Of course, every year when the nominations come out for the Academy Awards an onslaught of negative press generally follows it. It has been nearly 10 years since, in 2009, the Academy decided that Christopher Nolan’s The Dark Knight (#1 film of the year) did not deserve a nod for Best Picture but instead the insipid The Reader took a spot. That led to the Academy making 10 spots available for best picture, allowing for more popular films to earn a chance, unfortunately, as Sean Fennesy from The Ringer brilliantly explains: it hasn’t fixed the issue. In January 2015, activist April Reign tweeted #OscarsSoWhite as a result of no Black actors receiving a nomination for their work, the following year the same thing happened and then in 2017 this (finally) happened:
Twitter may have some terrible elements to it, but it can also be used as a positive tool much like it was here with the snowball effect of that hashtag bringing genuine change. Following this, The Academy promised changes, doubling the female and minority voters which, looking at the 2018 nominations, looks to have had a positive effect. However, there would be no fun without sifting through the nominations to make sense of them, wondering what the fuck happened. Which is exactly what I have tried to do here.
“Right, who smoked before voting?”
Boss Baby for Best Animated Feature Film
Seriously WTF? It is as if somebody just discovered Family Guy and the word ‘LOL’, or that they read far too much into Trump being called a man baby. The problem is that Stewie hasn’t been funny since 2001, Alec Baldwin constantly builds his reputation up (via Trump impersonations) to knock it back down again and Trump is unfortunately still in power. To make matters worse here are just a few Animated features that missed out on a nomination. Paddington 2. Mary and The Witches Flower. Captain Underpants: The First Epic Movie. And The Lego Batman Movie. So it begs the question; was it weed or crack that they smoked?
“Did anyone explain what ‘Original’ meant on the ballot?”
John Williams for Best Original Score
“Will somebody, please, just give Deakins an Oscar already?”
Roger Deakins for Best Cinematography
I would put Roger Deakins lack of a statuette up there with Kubrick having never won one, such is his influence and impact in the world of cinematography. In his glorious career, he has garnered 14 nominations without a win, amongst those he has worked with The Coen Brothers, Martin Scorsese, Denis Villeneuve and Sam Mendes. In fact, in 2008 he was even nominated for two films, The Assassination of Jesse James by The Coward Robert Ford and No Country for Old Men and still he was beaten by Robert Elswit for There Will Be Blood. Surely this will be the year where Deakins walks away with an Oscar? Unfortunately, this is also the year where the Academy finally acknowledged a female cinematographer, with Rachel Morrison’s excellent work on Mudbound receiving a nomination. Either of them would be worthy winners, but it would be cruel to ignore Deakins once again.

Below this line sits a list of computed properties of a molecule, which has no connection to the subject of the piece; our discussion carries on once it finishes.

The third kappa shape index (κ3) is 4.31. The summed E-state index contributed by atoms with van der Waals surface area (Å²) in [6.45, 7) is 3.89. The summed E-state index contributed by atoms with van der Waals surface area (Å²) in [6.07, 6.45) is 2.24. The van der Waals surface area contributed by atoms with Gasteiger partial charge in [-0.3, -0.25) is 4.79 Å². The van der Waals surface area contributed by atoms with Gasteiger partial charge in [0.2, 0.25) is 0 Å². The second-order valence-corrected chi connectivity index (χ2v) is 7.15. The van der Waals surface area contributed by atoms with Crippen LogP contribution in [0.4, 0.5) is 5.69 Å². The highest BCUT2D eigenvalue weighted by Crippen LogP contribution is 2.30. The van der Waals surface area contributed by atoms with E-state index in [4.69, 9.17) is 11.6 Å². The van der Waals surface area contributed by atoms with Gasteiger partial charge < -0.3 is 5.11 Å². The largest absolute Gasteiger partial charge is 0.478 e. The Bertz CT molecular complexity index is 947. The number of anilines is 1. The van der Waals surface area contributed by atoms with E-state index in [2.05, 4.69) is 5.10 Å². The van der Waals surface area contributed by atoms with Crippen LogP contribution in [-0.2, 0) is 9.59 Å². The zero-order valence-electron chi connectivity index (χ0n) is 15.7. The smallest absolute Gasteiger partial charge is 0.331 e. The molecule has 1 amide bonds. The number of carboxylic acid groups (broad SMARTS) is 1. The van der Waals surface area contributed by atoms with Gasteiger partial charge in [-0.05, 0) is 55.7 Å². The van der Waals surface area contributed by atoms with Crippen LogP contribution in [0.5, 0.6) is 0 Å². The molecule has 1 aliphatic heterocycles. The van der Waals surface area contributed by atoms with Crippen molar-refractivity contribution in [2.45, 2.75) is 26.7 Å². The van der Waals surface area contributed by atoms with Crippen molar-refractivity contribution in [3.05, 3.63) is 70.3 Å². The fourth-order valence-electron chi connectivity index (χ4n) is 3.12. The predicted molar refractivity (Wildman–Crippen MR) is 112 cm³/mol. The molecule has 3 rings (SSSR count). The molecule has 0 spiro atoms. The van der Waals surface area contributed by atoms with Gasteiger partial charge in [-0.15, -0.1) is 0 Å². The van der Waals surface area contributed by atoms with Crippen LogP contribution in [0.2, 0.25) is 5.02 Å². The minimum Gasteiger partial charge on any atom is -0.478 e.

“Great, Sufjan Stevens got nominated. Perfect. Couldn’t be happier. But…”
Sufjan Stevens for Best Original Song
Look, Sufjan Stevens having the chance to win an Oscar is great regardless of the nominated song. He may be a somewhat cult musician, but his devoted following (myself included) have been waiting for him to receive any sort of recognition since his 2005 album Illinois. But I stand in front of you today to fight the case that Visions of Gideon is the better song choice. When you finish watching Call Me by Your Name you will remember Visions of Gideon. You’ll remember it as both the moment Chalamet got his Oscar nomination and also as a musical manifestation of heartbreak. With that final long shot of the film, both Chalamet and Stevens combine in a painful crescendo which sears Call Me by Your Name into ‘masterpiece’ territory. Maybe I am too much of a romantic, but Mystery of Love just doesn’t have the same effect in retrospect. But then again, perhaps I should be like Al Horner of FACT magazine and just be ecstatic that he
might will win an Oscar.
“Did you even watch it? No. But it’s Denzel”
Denzel Washington for Best Actor
Have you seen Roman J. Israel, Esq.? If the answer is no, or who’s he? Or maybe even, should I know him? Then you can join the millions of other people who, for the first time in nearly 23 years, did not watch a Denzel movie. At present it has barely made half of its budget back, raking in a mere $11m domestically with little fanfare from abroad. It isn’t since 1995 with Devil in a Blue Dress that Denzel was in a film that grossed under $20m, yet here he is with yet another Oscar nomination, his 6th for leading actor. I can’t comment too much here as I am one of the ‘millions’ that haven’t seen it, but it doesn’t appear that Columbia or Sony want me to such is the lack of press around the film. Critics confirm that Denzel is the best thing about the film but it does beg the question; if a tree falls in the forest does it make a sound? If it is Denzel of course it does.
“We really need to fix this.”
I like to think that Agnes Varda sent a cardboard cutout of herself to The Oscars luncheon in protest. At 89 years old she could, and probably will leave The Oscars as the oldest director, and person for that matter, to win the award. The problem is she probably would want to have done so against the best competition, which is where The Academy has a problem. You see, the documentary branch of voting is not done by the Academy at large, instead, it is done by individual branches. Meaning that a smaller amount of people get to select the Documentary nominees. It’s a bizarre choice that for years has led to snubs which have dumbfounded me. Last year it was Weiner and Cameraperson, this year it is the brilliant City of Ghosts, apparently, there can be only one Highlander (or documentary about Syria) and Jane the documentary about primatology expert Jane Goodall.